Speaking for myself, I want cheap cron badly but I’m not sure I’m ready to trust a “public” canister that I send cycles to and that invokes my canister on a periodic basis. That canister would need to be autonomous, which very few people have done so far (and for good reason, since the source code needs to be open, airtight, and preferably audited).

I can see it happening in the future, but I need cheap heartbeat right now. I could build such a public canister, but there’s no guarantee that enough people will choose to use it for the time spent to be worth it. I might as well spend an hour setting up a cronjob on AWS that calls my canister.

(I know this sounds like I’m making excuses, but I want to be brutally honest on the thought process that’s going through my head.)

What I’m curious about is how much work it would take for the replica to support configurable heartbeat intervals or even an inspect_message for heartbeats. Is it a lot of work? Even something simple like a canister exposing some simple integer heartbeat_interval configuration variable that tells the replica how often to call its heartbeat (with the unit being # of blocks) would go a very long way, I think.

EDIT: Here is a reason why inter-canister calls may not be the safest choice right now. Another reason why we may not be ready for a public cron canister just yet.

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I don’t expect that to be much cheaper (in terms of actual work done by the system) than to run the heartbeat and trap quickly if there is nothing to do. And no easier to use either.

Maybe the problems go away if canister developers (or CDK) make sure they really don’t do much in the heartbeat if nothing is there to do, and the system doesn’t overcharge that pattern.

Could someone run an experiment with a canister that has a heartbeat that always immediately traps? I.e. the cheapest possible implementation of a heartbeat? Let’s see how expensive that actually is.

Lets say I spin up this crowdsourced heartbeat canister.

Is there a way for this heartbeat canister to make one-way calls to the 3rd party canisters that sign up such that my heartbeat canister doesn’t have to wait for the response? (i.e. if a 3rd party canister update method hung it wouldn’t stall the heartbeat canister)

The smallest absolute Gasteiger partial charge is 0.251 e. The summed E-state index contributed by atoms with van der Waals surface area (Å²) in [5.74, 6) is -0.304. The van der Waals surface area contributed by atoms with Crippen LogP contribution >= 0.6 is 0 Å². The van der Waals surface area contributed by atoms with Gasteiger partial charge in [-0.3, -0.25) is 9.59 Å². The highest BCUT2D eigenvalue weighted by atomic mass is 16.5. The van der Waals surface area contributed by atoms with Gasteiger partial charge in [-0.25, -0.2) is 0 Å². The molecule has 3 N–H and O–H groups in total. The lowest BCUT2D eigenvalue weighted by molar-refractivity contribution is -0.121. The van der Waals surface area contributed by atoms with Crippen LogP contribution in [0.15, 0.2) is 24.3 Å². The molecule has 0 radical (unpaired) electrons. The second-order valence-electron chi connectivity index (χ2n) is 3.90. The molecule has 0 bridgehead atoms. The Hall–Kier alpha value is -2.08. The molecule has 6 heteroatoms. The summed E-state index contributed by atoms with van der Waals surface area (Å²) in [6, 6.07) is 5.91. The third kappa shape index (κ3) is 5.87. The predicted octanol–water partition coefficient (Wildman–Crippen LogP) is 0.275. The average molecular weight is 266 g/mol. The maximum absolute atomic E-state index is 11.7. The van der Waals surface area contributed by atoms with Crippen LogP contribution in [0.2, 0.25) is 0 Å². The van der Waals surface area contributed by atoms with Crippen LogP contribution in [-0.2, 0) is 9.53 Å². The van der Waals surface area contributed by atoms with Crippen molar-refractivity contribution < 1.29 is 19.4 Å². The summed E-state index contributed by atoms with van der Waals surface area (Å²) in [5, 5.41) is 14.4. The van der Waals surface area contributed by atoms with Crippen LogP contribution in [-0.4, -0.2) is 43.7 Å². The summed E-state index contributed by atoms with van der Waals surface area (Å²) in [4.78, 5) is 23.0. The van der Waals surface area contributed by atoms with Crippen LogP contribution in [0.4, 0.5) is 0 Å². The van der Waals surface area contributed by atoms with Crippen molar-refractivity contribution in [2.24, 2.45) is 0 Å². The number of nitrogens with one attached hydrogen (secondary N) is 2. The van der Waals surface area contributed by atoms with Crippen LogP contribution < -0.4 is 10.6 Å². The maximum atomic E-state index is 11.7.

I have prototyped a rust canister, with the following interfaces:

service : {
  start_cron : (nat64, opt nat64) -> (bool);
  stop_cron : (opt nat64) -> (bool);

Start cron takes an interval_secods and an opt task_id. The canister will be called with that task_id every “interval”.

Under the hood it uses a binaryheap to hold the tasks, and every heartbeat it pops the tasks where timestamp <= now() and calls a predefined fn on that canister.

I still have to write a bunch of tests, but my intention is to publish it in the first days of the hackathon, with the idea of this being used as a “per-project” or “per-org” heartbeat canister. If you need heartbeat in more than one canister, you’d be better off spinning-up one central canister, and have it call all your other canisters with whatever intervals you decide.

I’m now looking into @nomeata’s hints on how to send -1 -1 to make a call that doesn’t need to be awaited. If I figure this out, it should be feasible to run this as a public service, after some more testing. Anyone up to sponsor this, if it works with non-async calls?


Yes, I’d say so: On the system level, pass -1 (a.k.a. MAXINT) as the table index for the callback handler. In Motoko, you invoke the method with a return type of () (not async ()). And in the Rust CDK probably someone has to add support for that.

If you do this, you can safely upgrade your canister, as discussed in https://www.joachim-breitner.de/blog/789-Zero-downtime_upgrades_of_Internet_Computer_canisters.

Or is your question how to invoke a all without await in the Rust CDK? Probably someone else knows that better :slight_smile: